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16 October 2014
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Summer 2002
 
John Cushnie On...
 

The Joy of An Acid Bed
16 February 2004

If you have limy, alkaline soil you probably don’t know what you are missing. There are wonderful plants that insist upon a soil with a pH well below 7. Below that is acid while a reading above 7 is lkaline. Most soils in Northern Ireland are alkaline or neutral with the peaty areas of Fermanagh and Tyrone truly acidic.

It is pointless growing acid loving plants on a limy soil. The foliage will become pale green or yellow and the plant will be stunted. A 12 inch high raised bed may be formed with timber or brick sides. Obtain a supply of peaty soil and add additional peat as the bed is filled. It is possible to do the same job without the raised sides. Form a mound
of suitable soil on top of the limy ground. Plant the deeper rooted plants in the centre of the mound with shallow rooting material close to the edge where there is only a thin layer of suitable soil on top of the
original limy soil.

Where the soil is wet, construct pipe and stone drains. Heavy soils can be lightened with the addition of coarse sand or grit. There are so many excellent, acid loving plants to choose from. With rhododendrons there are shrubs of tree-like proportions while others have leaves 18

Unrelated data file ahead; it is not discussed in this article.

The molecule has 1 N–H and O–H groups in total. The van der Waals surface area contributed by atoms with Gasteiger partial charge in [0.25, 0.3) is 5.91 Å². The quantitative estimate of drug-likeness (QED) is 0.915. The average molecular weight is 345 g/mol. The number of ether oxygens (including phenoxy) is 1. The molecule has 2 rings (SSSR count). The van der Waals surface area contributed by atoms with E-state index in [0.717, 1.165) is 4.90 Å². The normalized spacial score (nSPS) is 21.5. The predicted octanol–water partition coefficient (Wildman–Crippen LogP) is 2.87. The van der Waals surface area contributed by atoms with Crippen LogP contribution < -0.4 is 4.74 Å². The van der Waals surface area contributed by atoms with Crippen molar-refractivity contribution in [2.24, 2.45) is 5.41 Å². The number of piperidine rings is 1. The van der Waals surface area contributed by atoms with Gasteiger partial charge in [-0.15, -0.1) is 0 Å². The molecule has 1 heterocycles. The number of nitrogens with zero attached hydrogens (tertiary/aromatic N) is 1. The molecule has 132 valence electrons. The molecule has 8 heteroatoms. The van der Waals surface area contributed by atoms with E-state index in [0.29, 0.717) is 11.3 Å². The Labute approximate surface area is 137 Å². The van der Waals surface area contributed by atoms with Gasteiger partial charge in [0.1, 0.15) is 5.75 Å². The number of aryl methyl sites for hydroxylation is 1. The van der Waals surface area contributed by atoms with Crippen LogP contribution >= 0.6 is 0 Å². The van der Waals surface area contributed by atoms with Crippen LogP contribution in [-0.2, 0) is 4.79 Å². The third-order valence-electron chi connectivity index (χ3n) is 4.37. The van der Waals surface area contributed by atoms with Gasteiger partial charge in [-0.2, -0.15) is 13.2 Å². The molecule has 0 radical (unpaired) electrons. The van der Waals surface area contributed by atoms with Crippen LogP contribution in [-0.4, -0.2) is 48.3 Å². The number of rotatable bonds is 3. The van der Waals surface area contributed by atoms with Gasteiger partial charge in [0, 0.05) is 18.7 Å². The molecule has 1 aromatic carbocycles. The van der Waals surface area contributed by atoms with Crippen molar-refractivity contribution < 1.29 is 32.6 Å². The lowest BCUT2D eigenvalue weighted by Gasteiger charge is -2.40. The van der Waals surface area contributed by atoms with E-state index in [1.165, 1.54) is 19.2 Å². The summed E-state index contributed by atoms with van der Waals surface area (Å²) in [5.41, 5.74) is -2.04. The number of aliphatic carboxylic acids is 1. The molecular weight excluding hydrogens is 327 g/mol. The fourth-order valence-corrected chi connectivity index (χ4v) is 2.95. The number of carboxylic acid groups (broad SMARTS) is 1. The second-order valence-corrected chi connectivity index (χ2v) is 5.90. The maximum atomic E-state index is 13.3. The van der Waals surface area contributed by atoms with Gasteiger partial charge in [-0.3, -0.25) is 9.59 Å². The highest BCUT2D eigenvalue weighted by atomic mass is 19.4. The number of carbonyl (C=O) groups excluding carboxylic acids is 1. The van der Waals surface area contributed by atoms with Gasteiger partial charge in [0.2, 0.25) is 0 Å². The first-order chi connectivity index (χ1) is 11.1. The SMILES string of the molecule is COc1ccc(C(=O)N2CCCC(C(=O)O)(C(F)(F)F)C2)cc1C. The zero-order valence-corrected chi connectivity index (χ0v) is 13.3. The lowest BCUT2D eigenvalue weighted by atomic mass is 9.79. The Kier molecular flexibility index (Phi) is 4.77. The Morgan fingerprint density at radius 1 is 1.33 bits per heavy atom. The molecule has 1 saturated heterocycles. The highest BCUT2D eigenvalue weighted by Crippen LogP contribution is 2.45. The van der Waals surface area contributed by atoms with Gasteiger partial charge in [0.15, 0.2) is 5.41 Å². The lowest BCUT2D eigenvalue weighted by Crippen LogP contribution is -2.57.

inches long. Some species will only grow 18 inches high making them ideal for the front of the bed. Evergreen azaleas and those that are deciduous are now also to be found listed under rhododendrons.

Evergreen pieris are perfectly hardy but dislike cold winds and early morning sun when the foliage is red. They are in a class of their own with bright red or bronze young leaves in spring and lily-of-the-valley
-like clusters of creamy-white flowers at the same time.

Heather EricaThe calico bush, Kalmia latifolia, produces its flowers in June. Before they open, the tightly crimped buds resemble icing sugar sweets. There are varieties ranging from white to deep pink. Usually the flower
buds are a deeper colour than the open flower. Heathers are a must for the acid garden with a range of species and varieties to ensure flower or leaf colour throughout the year. Some such as Erica carnea can tolerate limy conditions and may be planted where the imported soil is shallow.

Gaultheria mucronata used to be called Pernettya mucronata. It has small, glossy, dark evergreen leaves. In late autumn the shiny, bead-like berries are available in colours ranging from white through pink, red and crimson to purple depending on variety. It may be used to form a low-growing, colourful evergreen hedge.

Fill any gaps in the planting design with candalabra primula. They make a wonderful display in late spring and early summer with tiered heads of flower. Primula florindae, the giant cowslip exudes a wonderful fragrance.

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